Now, the message here isn’t whether I should or shouldn’t be going out. I recognise that being outside would have provided me much benefit. Reduced symptoms of depression and anxiety (Beyer et. al. 2004). Attention restoration by minimising artificial stimulus (Kaplan and Kaplan 1989). Forest therapy, vitamin D, lower cortisol, heighten serotonin… the list goes on and on. The message is my response to that internal voice. Our kindness to ourselves, and at a time when stress is rife, it’s important that we look after ourselves.
Feelings can be tricky to recognise and express. Emotions are frequently hidden but why? It’s common that the reason is fear (Seltzer, L. 2011). Emotions however, are not a sign of weakness, neither are they unhealthy, quite the opposite. Allow yourself to feel the emotions. Embrace them – they’re a healthy sign that we are processing so we are able to move forward. Even machines stop for a rest whilst they are buffering!
Calibrating feelings… 25%
With regards to feelings, I take influence from Gestalt therapist Stefan Charidge.
Anger is healthy (it’s what we do with it that’s questionable) it tells us that something or someone (including ourselves) has broken one of our boundaries. “I can’t believe that person is in my 2m social distancing zone!” – you’re right to be angry, it’s a potential health threat. Acknowledge it, change it, and ask them to step back (but perhaps put the boxing gloves away)
Sadness lets us know we are not connected to someone or something in the way which we would like. It lets us know that we are needing something. Just like our tummy rumbling when we are hungry, our tears let us know that we are craving something too.
Fear – it tells us to be prepared and to make the unknown, known. I might lose loved ones, I might get sick, others might not adhere to the rules, there’s no end to this. Fear is based in the mind and needs data for us to try to resolve. (Overthinkers raise your glass and toast to that!). but fear is healthy – it tells us to be prepared and make the unknown known, we just need to assess and challenge the extent of the threat of the unknown.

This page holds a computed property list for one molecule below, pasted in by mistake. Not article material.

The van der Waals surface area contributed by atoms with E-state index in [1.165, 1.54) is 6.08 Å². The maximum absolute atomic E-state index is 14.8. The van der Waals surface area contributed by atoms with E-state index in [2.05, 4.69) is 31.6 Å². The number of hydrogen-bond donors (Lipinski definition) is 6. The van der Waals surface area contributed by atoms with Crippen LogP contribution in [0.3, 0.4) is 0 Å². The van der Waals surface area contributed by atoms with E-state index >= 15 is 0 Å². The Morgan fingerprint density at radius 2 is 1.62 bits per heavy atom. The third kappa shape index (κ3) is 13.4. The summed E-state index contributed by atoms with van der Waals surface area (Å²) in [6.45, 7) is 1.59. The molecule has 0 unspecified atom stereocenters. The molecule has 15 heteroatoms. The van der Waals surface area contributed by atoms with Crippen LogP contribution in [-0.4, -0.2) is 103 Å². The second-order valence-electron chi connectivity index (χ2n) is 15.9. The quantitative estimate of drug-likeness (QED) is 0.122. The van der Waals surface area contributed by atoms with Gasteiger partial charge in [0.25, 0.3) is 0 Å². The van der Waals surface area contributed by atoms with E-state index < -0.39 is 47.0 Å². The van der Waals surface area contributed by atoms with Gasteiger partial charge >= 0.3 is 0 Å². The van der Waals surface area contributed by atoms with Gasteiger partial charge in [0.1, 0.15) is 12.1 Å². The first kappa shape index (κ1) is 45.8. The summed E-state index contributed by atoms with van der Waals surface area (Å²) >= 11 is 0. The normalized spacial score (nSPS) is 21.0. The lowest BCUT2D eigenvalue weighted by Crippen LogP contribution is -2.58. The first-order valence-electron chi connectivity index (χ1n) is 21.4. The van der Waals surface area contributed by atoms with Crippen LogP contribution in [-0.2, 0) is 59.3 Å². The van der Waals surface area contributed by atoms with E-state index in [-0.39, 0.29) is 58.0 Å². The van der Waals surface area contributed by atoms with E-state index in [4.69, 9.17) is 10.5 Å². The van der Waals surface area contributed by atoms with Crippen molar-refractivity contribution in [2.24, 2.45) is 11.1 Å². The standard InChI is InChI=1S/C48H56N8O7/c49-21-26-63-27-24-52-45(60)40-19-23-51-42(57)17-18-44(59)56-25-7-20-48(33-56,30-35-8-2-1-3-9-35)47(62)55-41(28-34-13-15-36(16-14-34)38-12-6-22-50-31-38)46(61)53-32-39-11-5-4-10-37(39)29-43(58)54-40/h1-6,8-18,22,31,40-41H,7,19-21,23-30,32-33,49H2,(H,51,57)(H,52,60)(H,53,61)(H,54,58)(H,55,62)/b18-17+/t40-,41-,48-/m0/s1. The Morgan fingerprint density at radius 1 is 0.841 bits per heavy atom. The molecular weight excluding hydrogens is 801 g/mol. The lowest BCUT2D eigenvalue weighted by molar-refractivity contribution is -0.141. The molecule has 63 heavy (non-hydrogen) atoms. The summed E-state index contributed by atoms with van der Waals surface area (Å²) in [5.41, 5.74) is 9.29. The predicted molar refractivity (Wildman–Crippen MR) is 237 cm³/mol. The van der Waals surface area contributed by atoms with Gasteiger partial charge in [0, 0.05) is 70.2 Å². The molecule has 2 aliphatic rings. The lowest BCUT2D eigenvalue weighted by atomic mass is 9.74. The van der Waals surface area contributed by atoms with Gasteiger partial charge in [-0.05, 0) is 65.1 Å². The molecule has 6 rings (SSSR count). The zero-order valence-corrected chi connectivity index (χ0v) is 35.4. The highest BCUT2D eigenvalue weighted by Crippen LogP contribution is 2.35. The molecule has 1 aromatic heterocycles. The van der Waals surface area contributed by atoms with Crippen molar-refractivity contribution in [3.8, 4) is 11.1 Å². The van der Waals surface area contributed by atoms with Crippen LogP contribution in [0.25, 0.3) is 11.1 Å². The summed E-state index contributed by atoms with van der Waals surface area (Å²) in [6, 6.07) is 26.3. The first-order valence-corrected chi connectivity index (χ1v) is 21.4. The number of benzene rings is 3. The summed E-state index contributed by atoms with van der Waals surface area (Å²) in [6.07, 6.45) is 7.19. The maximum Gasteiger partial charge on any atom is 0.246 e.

Finally, joy, joy is healthy, it’s where self-esteem lives, and it tells us to have as much as we can handle
Have you ever seen the film “Inside Out”? #Disneyfans. Even without sadness, we cannot perform. We need every emotion so why deny its presence?
Above’s inspiration to join Disney and own that feeling… interpretive dance perhaps? 😉
I have spoken with many attendees over recent lockdown weeks and a variety of feelings are gathering. Fear and sadness from being disconnected from each other and the not knowing of when we will meet again. Anger for being denied access to our beloved outside space. It’s a hard time. You are not alone. We are all feeling it here at BDO too. Our aim is to support those in the outdoors. We are still here. We can still interact with you and we can still offer guidance on the outdoors, wherever you are able to explore. To those who are fearful, please be kind to yourself, perhaps explore a local, known area. To those who are sad for missing the connection – we are too, and we would love to hear from you, tell us you’re sad, it’s ok! Our social media accounts are still up and running. In every one of our walks, we observe attendees acting in an abundance of kindness and acceptance towards each other, it’s incredibly heartening. please ensure you are retuning this love and acceptance to yourselves.
I want to leave you with this thought. The Buddha teaches meditation, not as an act which will result in your coming through a spiritual portal, all shiny and new, but just to take time to observe. Next time you hear those berating messages, I invite you to think Buddha and observe them. Explore the feelings behind them. Acknowledge them. Challenge them. Ask yourself how to answer those messages in kindness and if something feels too much one day then so shall it be, leave it there as I will now.
“We’re ok now” From a series of cartoons I drew during therapy gone by.
Beyer, K. M. M., Kaltenbach, A., Szabo, A., Bogar, S., Nieto, F. J., and Malecki, K. M. (2014). Exposure to neighbourhood green space and mental health: Evidence from the survey of the health of Wisconsin. Int. J. Environ. Res. Public Health 11, 3453–3472. doi: 10.3390/ijerph110303453
Charidge, S. (2020). The Penny Model. Tricorn Books. Portsmouth
Kaplan, R., and Kaplan, S. (1989). The Experience of Nature: A Psychological Perspective. Cambridge: Cambridge University Press.
Mind. (2020). How to manage stress. [accessed May 2020] Retrieved from https://www.mind.org.uk/information-support/types-of-mental-health-problems/stress/what-is-stress/
Seltzer, L. F. (2011). Why we hide emotional pain. [accessed may 2020] Retrieved from: https://www.psychologytoday.com/gb/blog/evolution-the-self/201109/why-we-hide-emotional-pain